South Carolina Hospice to Sell Inpatient Unit

Industry News   •   April 24, 2019

Hospice of Rutherford County, Inc., doing business as Hospice of the Carolina Foothills (HOCF), has signed a letter of intent to sell its inpatient unit to Agape Hospice. The organizations will not release financial terms until completion of the due diligence period.

Under the letter of intent Agape Hospice has agreed to continue operation of the Smith-Phayer Hospice Inpatient Unit in Landrum, S.C., without rebranding or reducing staff. Upon completion of the sale Agape indicated it would expand the unit’s bed capacity from 12 to 30 or more. The facility opened in 2009.

Agape Hospice is a segment of Murrells Inlet, S.C.-based Agape Senior, a privately owned company with segments that provide physician and palliative care services, pharmacy, durable medical equipment service, and ambulance service, in addition to hospice. Agape Hospice has 11 offices in South Carolina.

“We are very pleased that Agape Hospice continues to be committed to providing quality hospice care for patients in their homes and inpatient facilities throughout the state,” Bob Keith, HOCF Board President said. “Agape is experienced in providing a full-range of services for South Carolina patients, so we feel confident that this decision is a win-win for the people in the area.”

HOCF indicated that proceeds for the sale, if finalized, would support their in-home hospice programs in its three-county South Carolina service area, as well as nearby Polk County.

Agape Hospice operates two other inpatient hospice units in Lexington and Columbia, S.C.; the hospice is currently building a third facility in the state at Goose Creek.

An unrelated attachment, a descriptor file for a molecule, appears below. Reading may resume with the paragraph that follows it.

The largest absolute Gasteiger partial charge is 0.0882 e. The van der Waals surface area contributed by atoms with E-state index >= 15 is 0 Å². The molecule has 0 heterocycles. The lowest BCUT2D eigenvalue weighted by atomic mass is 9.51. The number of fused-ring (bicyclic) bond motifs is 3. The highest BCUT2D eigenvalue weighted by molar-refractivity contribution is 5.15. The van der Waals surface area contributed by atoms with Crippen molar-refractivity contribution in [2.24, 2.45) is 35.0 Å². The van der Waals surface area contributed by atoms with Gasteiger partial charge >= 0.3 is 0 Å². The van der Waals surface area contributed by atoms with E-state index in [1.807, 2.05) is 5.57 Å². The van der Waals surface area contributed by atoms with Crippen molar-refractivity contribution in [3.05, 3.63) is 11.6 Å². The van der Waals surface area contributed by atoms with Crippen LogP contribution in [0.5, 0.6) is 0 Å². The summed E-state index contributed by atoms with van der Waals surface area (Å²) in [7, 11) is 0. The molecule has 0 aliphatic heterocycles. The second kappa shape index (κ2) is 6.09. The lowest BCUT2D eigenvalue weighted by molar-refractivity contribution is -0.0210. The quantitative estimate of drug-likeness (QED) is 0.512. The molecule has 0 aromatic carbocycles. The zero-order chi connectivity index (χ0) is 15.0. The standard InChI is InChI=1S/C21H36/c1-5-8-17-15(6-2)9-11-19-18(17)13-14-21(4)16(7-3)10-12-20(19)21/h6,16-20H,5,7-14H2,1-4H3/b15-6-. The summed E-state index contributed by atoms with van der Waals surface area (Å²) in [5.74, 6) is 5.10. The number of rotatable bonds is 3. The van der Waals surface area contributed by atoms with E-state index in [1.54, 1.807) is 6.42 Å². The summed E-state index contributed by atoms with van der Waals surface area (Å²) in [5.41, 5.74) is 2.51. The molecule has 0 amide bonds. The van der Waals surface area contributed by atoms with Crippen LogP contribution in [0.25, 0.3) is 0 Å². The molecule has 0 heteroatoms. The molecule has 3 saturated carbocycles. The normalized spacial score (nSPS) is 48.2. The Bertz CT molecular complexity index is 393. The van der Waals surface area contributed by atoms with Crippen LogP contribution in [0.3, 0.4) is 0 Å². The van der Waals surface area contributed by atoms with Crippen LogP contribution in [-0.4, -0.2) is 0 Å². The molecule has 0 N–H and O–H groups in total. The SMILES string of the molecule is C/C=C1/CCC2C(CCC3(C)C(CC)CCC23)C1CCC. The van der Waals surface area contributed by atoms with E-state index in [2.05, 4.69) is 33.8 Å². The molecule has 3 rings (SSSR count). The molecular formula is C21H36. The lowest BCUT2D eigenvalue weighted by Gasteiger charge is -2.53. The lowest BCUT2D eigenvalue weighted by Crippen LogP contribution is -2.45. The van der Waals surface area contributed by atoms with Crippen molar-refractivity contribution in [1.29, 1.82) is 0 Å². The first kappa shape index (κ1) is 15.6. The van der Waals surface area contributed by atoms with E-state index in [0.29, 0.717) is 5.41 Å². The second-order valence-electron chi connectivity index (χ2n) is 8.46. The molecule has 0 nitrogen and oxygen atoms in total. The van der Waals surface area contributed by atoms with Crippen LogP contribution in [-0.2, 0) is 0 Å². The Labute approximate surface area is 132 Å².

“The purchase of the Smith-Phayer facility will enable residents of South Carolina to access inpatient and home hospice care throughout the state,” Scott Middleton, CEO and Founder of Agape Hospice. “Hospice of the Carolina Foothills has a wonderful reputation in the Upstate, and we appreciate that the Board trusts us to continue to provide a quality continuum of care in their homes and in the Smith-Phayer facility.”

Patients are admitted to inpatient hospice care when their symptoms are too severe to manage in the home, or when they lack sufficient caregiver support in the home.

The letter of intent comes at a time when many hospice providers nationwide are struggling to maintain their inpatient facilities, as patients increasingly seek care in their residences.

Earlier this month Family Hospice and Compassionate Care in Pittsburgh announced it was phasing out its inpatient facility, reporting that the facility did not admit enough patients to maintain it. Last year, Allegheny Health Network also closed its residential hospice unit, as did the Visiting Nurses Association of Pennsylvania.

Utilization of inpatient hospice care has dropped in recent years, even as the use of hospice in general has increased. About 15 percent of hospice patients received care in an inpatient unit during 2017, down from more than 27% in 2012.

During that same period, the number of hospice patients receiving care in their private residence rose to 44 percent from 41 percent.

This article originally appeared in an article in HospiceNews.